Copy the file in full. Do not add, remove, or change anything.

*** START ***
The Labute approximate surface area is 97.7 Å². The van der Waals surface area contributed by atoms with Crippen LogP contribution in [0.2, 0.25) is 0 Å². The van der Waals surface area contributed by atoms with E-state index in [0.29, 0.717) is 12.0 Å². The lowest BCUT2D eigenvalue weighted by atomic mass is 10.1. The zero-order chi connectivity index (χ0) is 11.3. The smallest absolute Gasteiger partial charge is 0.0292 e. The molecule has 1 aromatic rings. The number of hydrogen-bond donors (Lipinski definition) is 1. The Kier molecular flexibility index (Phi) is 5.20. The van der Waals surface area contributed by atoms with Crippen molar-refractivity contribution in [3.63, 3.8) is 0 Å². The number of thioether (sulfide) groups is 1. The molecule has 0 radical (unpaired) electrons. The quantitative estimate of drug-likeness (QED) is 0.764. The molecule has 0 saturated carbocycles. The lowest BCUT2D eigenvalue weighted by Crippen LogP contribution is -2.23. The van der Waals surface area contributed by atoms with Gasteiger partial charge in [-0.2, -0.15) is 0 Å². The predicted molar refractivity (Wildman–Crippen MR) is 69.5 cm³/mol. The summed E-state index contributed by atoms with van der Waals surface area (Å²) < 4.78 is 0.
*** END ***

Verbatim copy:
The Labute approximate surface area is 97.7 Å². The van der Waals surface area contributed by atoms with Crippen LogP contribution in [0.2, 0.25) is 0 Å². The van der Waals surface area contributed by atoms with E-state index in [0.29, 0.717) is 12.0 Å². The lowest BCUT2D eigenvalue weighted by atomic mass is 10.1. The zero-order chi connectivity index (χ0) is 11.3. The smallest absolute Gasteiger partial charge is 0.0292 e. The molecule has 1 aromatic rings. The number of hydrogen-bond donors (Lipinski definition) is 1. The Kier molecular flexibility index (Phi) is 5.20. The van der Waals surface area contributed by atoms with Crippen molar-refractivity contribution in [3.63, 3.8) is 0 Å². The number of thioether (sulfide) groups is 1. The molecule has 0 radical (unpaired) electrons. The quantitative estimate of drug-likeness (QED) is 0.764. The molecule has 0 saturated carbocycles. The lowest BCUT2D eigenvalue weighted by Crippen LogP contribution is -2.23. The van der Waals surface area contributed by atoms with Gasteiger partial charge in [-0.2, -0.15) is 0 Å². The predicted molar refractivity (Wildman–Crippen MR) is 69.5 cm³/mol. The summed E-state index contributed by atoms with van der Waals surface area (Å²) < 4.78 is 0.